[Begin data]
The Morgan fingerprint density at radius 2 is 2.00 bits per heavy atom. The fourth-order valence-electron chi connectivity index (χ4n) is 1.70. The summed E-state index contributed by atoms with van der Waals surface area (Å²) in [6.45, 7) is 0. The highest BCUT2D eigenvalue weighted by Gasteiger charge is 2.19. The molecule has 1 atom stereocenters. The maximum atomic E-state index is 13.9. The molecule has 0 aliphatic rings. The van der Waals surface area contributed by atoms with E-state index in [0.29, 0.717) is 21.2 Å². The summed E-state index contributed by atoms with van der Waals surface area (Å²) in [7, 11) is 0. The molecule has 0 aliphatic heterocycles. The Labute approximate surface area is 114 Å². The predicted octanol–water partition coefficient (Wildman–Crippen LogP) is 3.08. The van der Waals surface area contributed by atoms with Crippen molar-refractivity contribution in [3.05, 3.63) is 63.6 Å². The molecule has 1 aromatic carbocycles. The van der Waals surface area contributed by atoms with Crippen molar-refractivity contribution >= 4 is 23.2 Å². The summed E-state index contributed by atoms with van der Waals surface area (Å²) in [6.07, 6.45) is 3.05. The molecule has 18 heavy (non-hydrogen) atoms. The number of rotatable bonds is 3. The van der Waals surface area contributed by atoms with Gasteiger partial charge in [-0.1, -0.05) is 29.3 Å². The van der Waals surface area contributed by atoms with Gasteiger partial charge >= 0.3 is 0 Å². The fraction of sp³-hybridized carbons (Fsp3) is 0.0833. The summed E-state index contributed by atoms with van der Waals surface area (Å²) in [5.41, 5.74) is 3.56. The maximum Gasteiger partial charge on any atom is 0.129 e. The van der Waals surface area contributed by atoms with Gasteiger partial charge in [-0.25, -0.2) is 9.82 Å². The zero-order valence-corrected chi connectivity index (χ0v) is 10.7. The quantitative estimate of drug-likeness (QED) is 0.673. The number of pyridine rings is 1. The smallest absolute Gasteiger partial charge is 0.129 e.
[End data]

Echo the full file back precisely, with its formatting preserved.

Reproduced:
The Morgan fingerprint density at radius 2 is 2.00 bits per heavy atom. The fourth-order valence-electron chi connectivity index (χ4n) is 1.70. The summed E-state index contributed by atoms with van der Waals surface area (Å²) in [6.45, 7) is 0. The highest BCUT2D eigenvalue weighted by Gasteiger charge is 2.19. The molecule has 1 atom stereocenters. The maximum atomic E-state index is 13.9. The molecule has 0 aliphatic rings. The van der Waals surface area contributed by atoms with E-state index in [0.29, 0.717) is 21.2 Å². The summed E-state index contributed by atoms with van der Waals surface area (Å²) in [7, 11) is 0. The molecule has 0 aliphatic heterocycles. The Labute approximate surface area is 114 Å². The predicted octanol–water partition coefficient (Wildman–Crippen LogP) is 3.08. The van der Waals surface area contributed by atoms with Crippen molar-refractivity contribution in [3.05, 3.63) is 63.6 Å². The molecule has 1 aromatic carbocycles. The van der Waals surface area contributed by atoms with Crippen molar-refractivity contribution >= 4 is 23.2 Å². The summed E-state index contributed by atoms with van der Waals surface area (Å²) in [6.07, 6.45) is 3.05. The molecule has 18 heavy (non-hydrogen) atoms. The number of rotatable bonds is 3. The van der Waals surface area contributed by atoms with Gasteiger partial charge in [-0.1, -0.05) is 29.3 Å². The van der Waals surface area contributed by atoms with Gasteiger partial charge >= 0.3 is 0 Å². The fraction of sp³-hybridized carbons (Fsp3) is 0.0833. The summed E-state index contributed by atoms with van der Waals surface area (Å²) in [5.41, 5.74) is 3.56. The maximum Gasteiger partial charge on any atom is 0.129 e. The van der Waals surface area contributed by atoms with Gasteiger partial charge in [-0.25, -0.2) is 9.82 Å². The zero-order valence-corrected chi connectivity index (χ0v) is 10.7. The quantitative estimate of drug-likeness (QED) is 0.673. The number of pyridine rings is 1. The smallest absolute Gasteiger partial charge is 0.129 e.